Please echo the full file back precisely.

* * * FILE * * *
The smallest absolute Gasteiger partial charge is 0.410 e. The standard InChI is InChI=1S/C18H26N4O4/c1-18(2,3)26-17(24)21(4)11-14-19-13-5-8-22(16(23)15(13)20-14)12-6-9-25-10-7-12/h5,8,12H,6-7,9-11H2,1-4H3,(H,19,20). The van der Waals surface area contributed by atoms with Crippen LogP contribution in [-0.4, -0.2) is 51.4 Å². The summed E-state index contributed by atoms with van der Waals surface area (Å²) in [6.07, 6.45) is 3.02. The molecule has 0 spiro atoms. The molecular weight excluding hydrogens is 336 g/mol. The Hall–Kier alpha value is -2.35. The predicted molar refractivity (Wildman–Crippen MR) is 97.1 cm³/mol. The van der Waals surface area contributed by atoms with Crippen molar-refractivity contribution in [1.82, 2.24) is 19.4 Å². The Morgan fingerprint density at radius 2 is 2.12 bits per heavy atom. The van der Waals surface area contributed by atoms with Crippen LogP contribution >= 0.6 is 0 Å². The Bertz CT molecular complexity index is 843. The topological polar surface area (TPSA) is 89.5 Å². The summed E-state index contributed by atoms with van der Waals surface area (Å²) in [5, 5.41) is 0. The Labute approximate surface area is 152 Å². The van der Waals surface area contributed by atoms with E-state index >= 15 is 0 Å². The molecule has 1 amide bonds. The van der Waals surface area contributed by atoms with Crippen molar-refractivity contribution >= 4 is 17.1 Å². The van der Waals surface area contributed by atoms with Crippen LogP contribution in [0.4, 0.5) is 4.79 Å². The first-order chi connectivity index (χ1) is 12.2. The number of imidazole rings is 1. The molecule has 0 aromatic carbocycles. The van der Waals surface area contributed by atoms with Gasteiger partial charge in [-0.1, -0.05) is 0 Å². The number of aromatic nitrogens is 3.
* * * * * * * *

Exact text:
The smallest absolute Gasteiger partial charge is 0.410 e. The standard InChI is InChI=1S/C18H26N4O4/c1-18(2,3)26-17(24)21(4)11-14-19-13-5-8-22(16(23)15(13)20-14)12-6-9-25-10-7-12/h5,8,12H,6-7,9-11H2,1-4H3,(H,19,20). The van der Waals surface area contributed by atoms with Crippen LogP contribution in [-0.4, -0.2) is 51.4 Å². The summed E-state index contributed by atoms with van der Waals surface area (Å²) in [6.07, 6.45) is 3.02. The molecule has 0 spiro atoms. The molecular weight excluding hydrogens is 336 g/mol. The Hall–Kier alpha value is -2.35. The predicted molar refractivity (Wildman–Crippen MR) is 97.1 cm³/mol. The van der Waals surface area contributed by atoms with Crippen molar-refractivity contribution in [1.82, 2.24) is 19.4 Å². The Morgan fingerprint density at radius 2 is 2.12 bits per heavy atom. The van der Waals surface area contributed by atoms with Crippen LogP contribution >= 0.6 is 0 Å². The Bertz CT molecular complexity index is 843. The topological polar surface area (TPSA) is 89.5 Å². The summed E-state index contributed by atoms with van der Waals surface area (Å²) in [5, 5.41) is 0. The Labute approximate surface area is 152 Å². The van der Waals surface area contributed by atoms with E-state index >= 15 is 0 Å². The molecule has 1 amide bonds. The van der Waals surface area contributed by atoms with Crippen molar-refractivity contribution >= 4 is 17.1 Å². The van der Waals surface area contributed by atoms with Crippen LogP contribution in [0.4, 0.5) is 4.79 Å². The first-order chi connectivity index (χ1) is 12.2. The number of imidazole rings is 1. The molecule has 0 aromatic carbocycles. The van der Waals surface area contributed by atoms with Gasteiger partial charge in [-0.1, -0.05) is 0 Å². The number of aromatic nitrogens is 3.